Monday, January 31, 2011

It's Like Dr. Frankenstein Took A Knife, Edgy And With Electricity And I Think I'm Stretching The Comparison

I'm at the portion of Frankenstein where Victor returns to find William dead and his family broken from the death and the father says something to the effect of “rely on the justice of our laws, and the activity with which I shall prevent the slightest shadow of impartiality.” When I hear something like that, I think instead, man, you're looking the wrong way at it: You want the judges partial to you. You want them very partial to you.

Okay. I've read a lot, but having avoided Frankenstein, I feel like I've missed the original version of many things that I've read now that are playing off of it. In other words: I got to the scene where Frankenstein's monster is illuminated in the lightning and I wasn't terribly impressed when I first read it. I finished up the chapter and then realized: This is the one that started them all. This is the burst of lightning and I have seen it for the first time.

This is where they all come from. Ms. Shelley constructs it well, but man...I really want to be reading By Night In Chile, which I finally have in my possession. By Night In Chile is also about a realization in flashes of understanding, but that's really the extent of the commonalities of the two.

The other major "cover before the original" in my life is I'm On Fire, by Bruce Springsteen, or, should I say, I'm On Fire, by Hawks And Doves. Bruce's version, today, sounds tinny and stuck with an unfortunate synthesizer line, but it struck a chord in the 80's with its frank (dare I say earnest?) lust and its simplicity. Everyone, apparently, has covered it, from Kenny Chesney to Tori Amos to Johnny Cash and of the three (get ready for this), Ms. Amos' version ages the best.

But: The Chesney version and the Cash version both play up the earnestness angle of the song, leaving behind, almost entirely the undercurrent (and also main current) of naked lust. In other words, it does not have the vividness or terror of the original flash. It is a lesser reproduction of what came before.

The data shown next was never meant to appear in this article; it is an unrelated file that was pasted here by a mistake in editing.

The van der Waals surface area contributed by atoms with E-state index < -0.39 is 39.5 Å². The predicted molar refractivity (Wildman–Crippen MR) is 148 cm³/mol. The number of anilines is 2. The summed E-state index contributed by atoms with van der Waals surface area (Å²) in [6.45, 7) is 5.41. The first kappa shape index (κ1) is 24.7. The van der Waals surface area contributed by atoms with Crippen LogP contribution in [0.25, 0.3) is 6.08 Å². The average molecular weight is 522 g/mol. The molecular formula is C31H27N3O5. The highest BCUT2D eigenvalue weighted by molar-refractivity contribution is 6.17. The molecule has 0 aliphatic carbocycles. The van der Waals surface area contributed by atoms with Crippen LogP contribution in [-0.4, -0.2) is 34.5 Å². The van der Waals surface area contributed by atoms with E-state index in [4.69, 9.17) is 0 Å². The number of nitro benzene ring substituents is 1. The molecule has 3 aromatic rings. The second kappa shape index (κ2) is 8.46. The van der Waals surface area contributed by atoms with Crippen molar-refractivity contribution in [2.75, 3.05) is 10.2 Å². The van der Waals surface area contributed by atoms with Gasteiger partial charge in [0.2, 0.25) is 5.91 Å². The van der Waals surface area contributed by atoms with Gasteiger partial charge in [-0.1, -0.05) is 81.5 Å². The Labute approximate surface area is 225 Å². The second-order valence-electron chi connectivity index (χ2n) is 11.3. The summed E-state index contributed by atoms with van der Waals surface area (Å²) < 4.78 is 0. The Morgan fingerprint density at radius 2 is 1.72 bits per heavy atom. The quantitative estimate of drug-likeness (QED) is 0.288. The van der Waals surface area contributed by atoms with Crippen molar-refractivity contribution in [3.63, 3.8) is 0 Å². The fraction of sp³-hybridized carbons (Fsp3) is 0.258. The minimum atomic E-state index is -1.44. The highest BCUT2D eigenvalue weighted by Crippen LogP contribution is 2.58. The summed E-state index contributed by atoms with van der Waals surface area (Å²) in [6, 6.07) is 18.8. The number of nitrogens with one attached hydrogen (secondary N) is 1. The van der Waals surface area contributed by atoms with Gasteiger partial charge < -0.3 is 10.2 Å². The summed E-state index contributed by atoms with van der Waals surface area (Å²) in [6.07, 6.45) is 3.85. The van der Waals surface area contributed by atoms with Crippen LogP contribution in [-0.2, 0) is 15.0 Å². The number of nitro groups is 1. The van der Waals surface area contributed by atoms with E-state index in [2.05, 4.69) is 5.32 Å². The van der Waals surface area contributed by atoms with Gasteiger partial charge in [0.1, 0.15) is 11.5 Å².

Assuming that I understand the synthesizer line correctly in the original as something that is there and would be removed now, Hawks And Doves (former Planes Mistaken For Stars singer) gets it right. There are other instruments in the background, but mostly, its Gared with an acoustic and his gravely voice, which emphasizes the dirt, the sand, the grains, the fucking lust. (Finally, one of the few times I can use the word fucking and not have it be gratuitous and have it work, exactly, the way it is meant to. Vulgar, correctly.)

Now. The cover by Tori Amos is another story entirely. She uses the piano (like, obv.) to carry all of ideas and lets her own voice carry the lust for the song. And yes, her voice is lighter and is a little more fragile, but where it is supposed to, it carries that lust. Maybe it is the heavy breathing on the microphone that does it, but. It is pretty and also dirty, in a way that does justice to both.

Anyway. Point is. There is the original and then there are other things. In Frankenstein, I am getting an unadulterated dose of the original. It is terrifying, brilliant and fantastical.

Hawks. Doves. Fire. If you want to reverse engineer my love for Planes Mistaken For Stars, crank the amps as loud as they will go on this song and let the guy vocalize in a way that smiles, bawdily, through bloody gums and broken digits.

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